Babcock International handles huge driver and grey fleet task thanks to DriverCheck
Babcock International is able to tackle the huge task of licence checking over 9,000 drivers, including a 1,000 strong grey fleet, thanks to the services provided by Glasgow-based DriverCheck.
The Babcock UK fleet comprises 1,100 company vehicles, 50:50 cars and commercials, leased from Lex Autolease, plus a further 1,000 grey fleet cars, a burgeoning pool car fleet – where each vehicle may have up to 10 different drivers – as well as those staff who have access to rental cars for business purposes.
Whether inside the company car scheme or taking cash to fund their own vehicles, Babcock drivers have their licences checked at least once a year – and up to three times for those deemed a high risk with penalty points mounting up on their licence.
Added together, the total number of drivers requiring licence checking to remain legally compliant totals around 9,000 – with several thousand more currently being added.
“It would be a huge task requiring many man hours to handle internally so it’s a no-brainer to use an external specialist like DriverCheck,” said Ian Pinkney, Fleet and Mobility Manager at Babcock.
Babcock is an international aerospace, defence and security company, with a leading naval business, a 130-year history and around 24,000 employees, focused on providing value-add services across the UK, France, Canada, Australasia and South Africa.
The FTSE- 250 listed group, which pledges to achieve net zero carbon emissions by 2040, operates over four divisions: Land, Marine, Nuclear and Aviation with turnover of £4.183 billion for the financial year ending March 31, 2021.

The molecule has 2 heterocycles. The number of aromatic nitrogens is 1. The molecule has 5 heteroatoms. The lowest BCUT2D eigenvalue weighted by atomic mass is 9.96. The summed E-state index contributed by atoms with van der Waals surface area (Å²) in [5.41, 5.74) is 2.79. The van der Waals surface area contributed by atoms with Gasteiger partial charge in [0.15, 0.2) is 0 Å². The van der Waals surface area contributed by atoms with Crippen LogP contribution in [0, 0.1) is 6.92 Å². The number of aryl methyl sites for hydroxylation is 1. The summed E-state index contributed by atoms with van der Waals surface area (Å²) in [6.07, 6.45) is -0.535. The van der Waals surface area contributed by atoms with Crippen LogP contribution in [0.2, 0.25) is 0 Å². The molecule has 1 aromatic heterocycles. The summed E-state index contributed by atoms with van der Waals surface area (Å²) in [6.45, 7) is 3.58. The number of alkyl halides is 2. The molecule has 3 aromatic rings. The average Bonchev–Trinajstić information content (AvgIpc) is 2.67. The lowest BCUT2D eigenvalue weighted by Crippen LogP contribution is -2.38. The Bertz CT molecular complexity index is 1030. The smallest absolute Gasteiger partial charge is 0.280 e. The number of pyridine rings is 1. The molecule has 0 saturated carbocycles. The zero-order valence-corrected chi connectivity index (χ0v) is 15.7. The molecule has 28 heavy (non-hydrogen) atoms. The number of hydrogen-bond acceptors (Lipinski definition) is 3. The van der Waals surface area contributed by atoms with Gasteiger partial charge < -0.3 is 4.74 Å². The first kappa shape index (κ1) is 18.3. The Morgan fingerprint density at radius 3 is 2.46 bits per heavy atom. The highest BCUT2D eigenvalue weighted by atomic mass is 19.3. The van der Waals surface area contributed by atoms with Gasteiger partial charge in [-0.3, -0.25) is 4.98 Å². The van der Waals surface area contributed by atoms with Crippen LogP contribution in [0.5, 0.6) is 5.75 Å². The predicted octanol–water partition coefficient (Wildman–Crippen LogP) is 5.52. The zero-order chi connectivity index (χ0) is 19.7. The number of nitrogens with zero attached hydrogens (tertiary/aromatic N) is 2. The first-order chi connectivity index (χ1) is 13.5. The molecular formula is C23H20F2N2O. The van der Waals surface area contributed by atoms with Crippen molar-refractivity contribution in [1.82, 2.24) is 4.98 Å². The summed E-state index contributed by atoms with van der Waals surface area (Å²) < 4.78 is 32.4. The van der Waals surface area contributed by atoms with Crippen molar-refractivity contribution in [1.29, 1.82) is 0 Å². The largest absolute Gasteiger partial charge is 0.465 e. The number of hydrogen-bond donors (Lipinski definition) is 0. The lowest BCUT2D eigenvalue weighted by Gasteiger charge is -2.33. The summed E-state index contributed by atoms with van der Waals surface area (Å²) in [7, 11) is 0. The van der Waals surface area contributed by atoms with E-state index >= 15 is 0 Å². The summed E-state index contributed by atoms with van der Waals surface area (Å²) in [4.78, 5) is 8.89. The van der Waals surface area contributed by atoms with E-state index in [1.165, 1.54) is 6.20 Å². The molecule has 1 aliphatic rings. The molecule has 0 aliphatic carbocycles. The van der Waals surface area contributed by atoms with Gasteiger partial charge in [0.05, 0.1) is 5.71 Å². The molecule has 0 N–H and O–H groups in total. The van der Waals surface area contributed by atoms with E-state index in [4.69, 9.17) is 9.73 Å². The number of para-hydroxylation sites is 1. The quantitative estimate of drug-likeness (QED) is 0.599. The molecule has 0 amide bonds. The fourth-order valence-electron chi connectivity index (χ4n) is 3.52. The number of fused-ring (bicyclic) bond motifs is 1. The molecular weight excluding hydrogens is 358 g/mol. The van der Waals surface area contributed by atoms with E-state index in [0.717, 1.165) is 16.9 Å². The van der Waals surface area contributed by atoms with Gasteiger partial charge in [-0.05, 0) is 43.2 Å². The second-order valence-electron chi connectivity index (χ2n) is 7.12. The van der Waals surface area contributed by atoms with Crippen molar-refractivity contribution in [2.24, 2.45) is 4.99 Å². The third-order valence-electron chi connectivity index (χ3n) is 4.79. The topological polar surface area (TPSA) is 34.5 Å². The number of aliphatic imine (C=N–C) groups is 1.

Since the Covid-19 pandemic, which saw many of its company cars parked up on driveways around the country and more staff take cash allowances in lieu of a car, Babcock has witnessed some 97% of new car orders placed being either battery electric vehicles (BEV) or plug-in electric hybrid vehicles (PHEVs) as more drivers have returned to the company car scheme lured by ultra-low Benefit-in-Kind tax rates.
And the business is in the process of launching a new salary sacrifice car scheme for BEVs and PHEVs in conjunction with leasing and fleet management specialist Novuna Fleet Solutions (formerly Hitachi Capital Fleet Solutions), which is open to all staff.
“We are seeing more drivers coming back into the company car scheme due to the very attractive BIK rates on electric cars as business miles return to near normal. I think it’s fair to say that the numbers of licences we will need checking will only increase, as we add more drivers to our database as a result,” said Ian Pinkney.
Another factor in the requirement for clearly transparent and auditable licence checking is the company’s insurers, Aviva, which review the fleet on a regular basis. “They are very keen to see our licences are checked professionally to ensure we remain legally compliant in a totally transparent manner,” said Pinkney.
By using DriverCheck services, Pinkney is able to manage the huge number of drivers via exception reporting, with regular alerts from DriverCheck highlighting any areas that require immediate attention.
These might include those drivers whose 10-year photocard licences have expired and need renewing, to those whose licences are reaching disturbingly high levels of penalty points. There are also a small number of HGV drivers on the Babcock fleet who need to renew their CPC licences on reaching age 45 and require them checked on a regular basis.
Joining the Babcock driver database is a very straightforward process as new drivers are onboarded using e-mandates, although for some field staff without computer access a small number of paper mandates are still required.
“By managing via exception reporting and onboarding most staff via e-mandate, we are able to make huge savings in time, administration and internal staff costs.
“The use of DriverCheck gives me peace of mind that we are legally compliant at all times, and that we are meeting our duty of care obligations to our staff and the wider public as driving still remains the most dangerous thing that most of us will do on a daily basis,” added Ian Pinkney.